August Antiracist Read: I’m Still Here: Black Dignity in a World Made for Whiteness, by Austin Channing Brown
My August antiracist read was I’m Still Here: Black Dignity in a World Made for Whiteness, by Austin Channing Brown. I experienced this book via the audiobook, which the author read herself.
Here is some information about the book, from the AustinChanning.com:
In a time when nearly all institutions (schools, churches, universities, businesses) claim to value “diversity” in their mission statements, I’M STILL HERE is a powerful account of how and why our actions so often fall short of our words. Austin writes in breathtaking detail about her journey to self-worth and the pitfalls that kill our attempts at racial justice, in stories that bear witness to the complexity of America’s social fabric–from Black Cleveland neighborhoods to private schools in the middle-class suburbs, from prison walls to the boardrooms at majority-white organizations.
For readers who have engaged with America’s legacy on race through the writing of Ta-Nehisi Coates and Michael Eric Dyson, I’M STILL HERE is an illuminating look at how white, middle-class, Evangelicalism has participated in an era of rising racial hostility, inviting the reader to confront apathy, recognize God’s ongoing work in the world, and discover how blackness–if we let it–can save us all.
Austin’s New York Times’ Bestseller has taken her across the country speaking to universities, mass audiences, churches, and businesses. By facing head-on the systemic ways our world was built for whiteness, Austin’s every word unapologetically yet winsomely kicks down the door and brings the Black American experience into center stage.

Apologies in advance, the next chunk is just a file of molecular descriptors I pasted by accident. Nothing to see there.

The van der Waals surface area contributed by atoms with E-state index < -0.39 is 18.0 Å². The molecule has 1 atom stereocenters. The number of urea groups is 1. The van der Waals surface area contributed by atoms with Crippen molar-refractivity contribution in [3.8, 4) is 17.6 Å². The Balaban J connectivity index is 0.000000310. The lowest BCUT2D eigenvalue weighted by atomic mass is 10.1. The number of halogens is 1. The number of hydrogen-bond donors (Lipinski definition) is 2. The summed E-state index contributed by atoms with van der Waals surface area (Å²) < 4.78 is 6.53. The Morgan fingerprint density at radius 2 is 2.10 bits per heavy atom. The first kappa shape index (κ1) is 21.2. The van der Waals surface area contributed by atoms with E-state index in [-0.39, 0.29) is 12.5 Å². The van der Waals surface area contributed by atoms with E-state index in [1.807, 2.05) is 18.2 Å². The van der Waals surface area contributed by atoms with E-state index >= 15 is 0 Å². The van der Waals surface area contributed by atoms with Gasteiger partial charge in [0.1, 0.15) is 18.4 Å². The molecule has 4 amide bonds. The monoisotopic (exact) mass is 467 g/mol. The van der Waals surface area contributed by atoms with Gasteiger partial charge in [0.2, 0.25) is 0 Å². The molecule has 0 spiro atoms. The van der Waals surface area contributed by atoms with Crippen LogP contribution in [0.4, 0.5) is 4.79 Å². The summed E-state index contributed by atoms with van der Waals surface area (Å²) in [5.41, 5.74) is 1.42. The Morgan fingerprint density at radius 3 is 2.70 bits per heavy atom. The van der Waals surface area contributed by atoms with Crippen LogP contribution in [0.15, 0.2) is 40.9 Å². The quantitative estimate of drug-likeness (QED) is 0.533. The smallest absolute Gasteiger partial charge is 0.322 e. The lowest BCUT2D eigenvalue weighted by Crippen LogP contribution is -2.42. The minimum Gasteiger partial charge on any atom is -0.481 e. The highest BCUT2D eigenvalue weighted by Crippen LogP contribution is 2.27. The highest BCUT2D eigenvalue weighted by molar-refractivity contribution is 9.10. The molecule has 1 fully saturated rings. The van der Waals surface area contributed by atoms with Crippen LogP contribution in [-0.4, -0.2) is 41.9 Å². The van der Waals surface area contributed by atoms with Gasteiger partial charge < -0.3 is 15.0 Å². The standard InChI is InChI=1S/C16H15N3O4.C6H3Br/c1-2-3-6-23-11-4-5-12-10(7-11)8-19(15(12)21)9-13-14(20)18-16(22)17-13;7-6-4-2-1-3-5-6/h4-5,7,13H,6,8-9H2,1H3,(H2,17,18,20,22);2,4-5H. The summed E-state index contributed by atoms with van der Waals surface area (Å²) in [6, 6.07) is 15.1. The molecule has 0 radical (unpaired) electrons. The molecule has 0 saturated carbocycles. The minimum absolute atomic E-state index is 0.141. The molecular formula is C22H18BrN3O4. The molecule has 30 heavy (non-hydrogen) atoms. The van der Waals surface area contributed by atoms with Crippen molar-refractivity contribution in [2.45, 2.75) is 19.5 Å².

So much of this book centered around race and racism in the context of Christianity, which, as a white Jewish woman, I know nothing about. It was interesting to get a peek into the complexities of that world.
Many readers, especially white women, first heard of this book when it was announced as the June 2020 pick for Reece Witherspoon’s mega-popular book club. Reese’s Book Club has shared resources to go along with I’m Still Here, and you can find many of them here.
There are so many incredible resources available to dig into this text and learn more from the brilliant author. Here are just a few:
Austin Channing Brown: White People are Exhausting, from Sojourners
You can learn from Austin Channing Brown everyday via her website, Twitter, and Instagram. These resoucres are valuable, but they are not a substitution for paying for the author’s work.
The antiracist read I’m attempting in September is Not Light, But Fire: How to Lead Meaningful Race Conversations in the Classroom, by Matthew R. Kay.
I try my best, but not all of my antiracist thoughts and reflections make it to the blog. Find more on Instagram.
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